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G-ROW Boston: You Row, Girls!

G-ROW Boston:
You Row, Girls!

Who are the G-ROW girls?
What is G-ROW Boston?

When you think of the sport of rowing...OK, you never think of rowing. But if you did, do preppie guys at Harvard and Yale in the old days come to mind? Well, get ready to toss that stereotype out the window. Meet some girls who you'd never expect to find on a crew, and hear about how the sport has affected their lives. back to top

Who are the G-ROW girls?
Under the leadership and vision of Olympic gold medalist Holly Metcalf, G-ROW Boston provides girls with a once-in-a-lifetime opportunity: to learn to row and compete on the Charles River in Boston. Meet three of the G-ROW girls:

Lindsay is a coxswain (pronounced cox'n) for the G-ROW program. She's 16, and just started her junior year at O'Bryant High School in Boston. The coxswain's job is to steer the boat, call the drills during practice, and provide motivation during races. It's tough to steer a big boat with 8 strong girls in it under normal circumstances, but during a race it can get particularly hairy. At last year's Head of the Charles Regatta in Boston, Lindsay had to stop the boat to avoid a collision with another boat. Safety first is the coxswain's motto—no matter what.

Although Lindsay does not row, she works out with the team just like any other team member. She especially likes the people and the workout you get. She says it's just fun to be around everyone on the team. Lindsay got involved with rowing the way many girls do—through a friend who encouraged her to try it. She says, "At first you'll think rowing is kind of weird. But after you try it out you'll end up really liking it."

Victoria started rowing in the 7th grade, thanks to a friend. She went to a practice and just couldn't get enough rowing. Victoria rows starboard, which means her oar is on her left. She is 15 and is also a junior at O'Bryant High in Boston. Victoria loves being out on the water and competing. She thinks people can sometimes take the fun out of rowing by making a big deal out of things like "erg tests." These are tests done on rowing machines to assess your fitness level. The erg test measures your strength and speed. She says most rowers dread them.

Victoria says rowing is physically different from any other sport she's been involved in and that it gives her a chance to appreciate nature a little more!

Victoria, like Lindsay, was part of the G-ROW crew that raced in the Head of the Charles Regatta in 1999. A lot of the girls had been together for a few years before the race and had been working very hard to train for it. Victoria says, "It was fun to be part of a really big regatta and see all the people rowing." And she sums up her rowing experience this way: "Rowing is like life because there's a lot you have to do to meet your goals. You have to work hard and go to practice, eat lunch and dinner, and take your tests and do well. You have to take care of yourself."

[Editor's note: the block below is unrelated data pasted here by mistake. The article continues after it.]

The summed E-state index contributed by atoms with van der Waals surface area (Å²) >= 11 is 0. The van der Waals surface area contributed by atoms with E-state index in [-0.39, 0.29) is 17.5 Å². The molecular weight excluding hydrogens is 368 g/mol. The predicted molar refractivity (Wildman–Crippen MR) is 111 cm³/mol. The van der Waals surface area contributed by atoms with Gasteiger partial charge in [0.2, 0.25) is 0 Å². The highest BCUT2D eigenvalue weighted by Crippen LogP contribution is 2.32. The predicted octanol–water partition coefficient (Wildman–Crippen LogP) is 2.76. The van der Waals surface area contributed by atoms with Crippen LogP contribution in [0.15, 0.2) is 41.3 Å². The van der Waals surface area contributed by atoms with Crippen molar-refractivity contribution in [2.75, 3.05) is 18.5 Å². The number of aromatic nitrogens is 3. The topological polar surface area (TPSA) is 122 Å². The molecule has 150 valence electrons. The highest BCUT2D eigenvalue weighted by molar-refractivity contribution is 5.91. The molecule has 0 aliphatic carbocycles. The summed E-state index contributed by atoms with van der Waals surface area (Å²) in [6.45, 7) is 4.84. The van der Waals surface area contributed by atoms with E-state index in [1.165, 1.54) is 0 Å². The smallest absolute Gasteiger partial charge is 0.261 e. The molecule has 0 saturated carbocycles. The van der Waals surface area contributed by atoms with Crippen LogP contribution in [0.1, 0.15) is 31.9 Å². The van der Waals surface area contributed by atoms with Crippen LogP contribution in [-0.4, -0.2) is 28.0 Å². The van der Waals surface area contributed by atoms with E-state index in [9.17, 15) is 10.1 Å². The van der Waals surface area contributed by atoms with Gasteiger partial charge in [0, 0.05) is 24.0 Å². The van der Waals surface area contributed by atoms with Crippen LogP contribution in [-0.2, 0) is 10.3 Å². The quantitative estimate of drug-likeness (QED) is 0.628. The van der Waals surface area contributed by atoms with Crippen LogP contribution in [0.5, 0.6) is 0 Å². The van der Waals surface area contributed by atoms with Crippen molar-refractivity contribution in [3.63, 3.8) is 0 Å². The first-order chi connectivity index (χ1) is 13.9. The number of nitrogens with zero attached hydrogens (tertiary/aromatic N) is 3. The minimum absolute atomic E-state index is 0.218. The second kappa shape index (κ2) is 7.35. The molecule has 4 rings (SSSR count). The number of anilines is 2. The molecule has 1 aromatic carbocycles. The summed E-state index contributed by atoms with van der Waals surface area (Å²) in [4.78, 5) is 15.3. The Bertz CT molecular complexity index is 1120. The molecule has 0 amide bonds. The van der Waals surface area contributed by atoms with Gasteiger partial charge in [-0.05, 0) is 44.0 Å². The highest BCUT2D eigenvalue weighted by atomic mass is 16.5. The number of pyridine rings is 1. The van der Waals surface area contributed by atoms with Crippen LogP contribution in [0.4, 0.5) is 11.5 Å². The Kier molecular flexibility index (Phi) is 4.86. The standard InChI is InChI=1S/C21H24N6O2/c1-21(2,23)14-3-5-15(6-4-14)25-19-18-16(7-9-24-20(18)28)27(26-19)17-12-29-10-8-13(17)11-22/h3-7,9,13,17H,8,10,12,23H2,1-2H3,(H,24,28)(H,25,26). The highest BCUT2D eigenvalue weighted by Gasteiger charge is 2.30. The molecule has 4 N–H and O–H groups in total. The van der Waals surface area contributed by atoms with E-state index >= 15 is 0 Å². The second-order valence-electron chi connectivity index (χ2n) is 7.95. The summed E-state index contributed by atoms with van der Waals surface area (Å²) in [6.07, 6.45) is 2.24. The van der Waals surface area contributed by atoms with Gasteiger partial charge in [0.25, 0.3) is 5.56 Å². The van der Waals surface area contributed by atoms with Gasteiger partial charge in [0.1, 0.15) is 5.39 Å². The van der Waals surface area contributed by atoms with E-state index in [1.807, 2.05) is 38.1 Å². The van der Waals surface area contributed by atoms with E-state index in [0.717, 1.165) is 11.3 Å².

Victoria encourages other girls to try rowing. "Anyone should try to row. Especially if you come from other sports; it's different because of the coaching and being out on the water, and even if you don't stick with it, you should try it." Victoria is interested in water and the study of water, and she also likes to write.

Nour, age 16, and also a starboard, started rowing last year when a friend who was on the team asked her to come try it. Nour likes working with her crew as a team. She says, "Rowing helps you meet new friends and gives you a chance to really get to know them." Rowing has boosted Nour's confidence in talking with other people more than she used to. She doesn't like the pressure of racing but still enjoys the team experience.

Nour says rowing "is peaceful and nice and you see everything." She adds that "you have to work together even if you don't like someone on the team. You can't ignore them, have to work with them."

Nour also encourages girls to try rowing. She thinks it's best to "try lots of other things. You might like it, and you don't know 'til you try it." Nour wants to be a surgeon. back to top

What is G-ROW Boston?
G-ROW Boston is an ambitious rowing and relationship-building program for girls in the Boston public schools. G-ROW builds girls' strength and confidence, and also aims to diversify the traditionally exclusive sport of rowing. The program is jointly run by two of Boston's premier rowing organizations, Community Rowing, Inc., and Row As One Institute.

Under the leadership and vision of Olympic gold medalist Holly Metcalf, G-ROW Boston provides girls with a once-in-a-lifetime opportunity: to learn to row and compete on the Charles River in Boston. The girls practice three days a week throughout the school year to develop new skills. This includes on-water rowing and racing, weight and erg training, boat maintenance, swimming, and developing leadership skills. In addition to superior coaching, the program provides mentors and encourages journal writing as a way for girls to relate their new experiences to their lives outside of school and rowing. back to top

Last Modified Date: 2/21/2001
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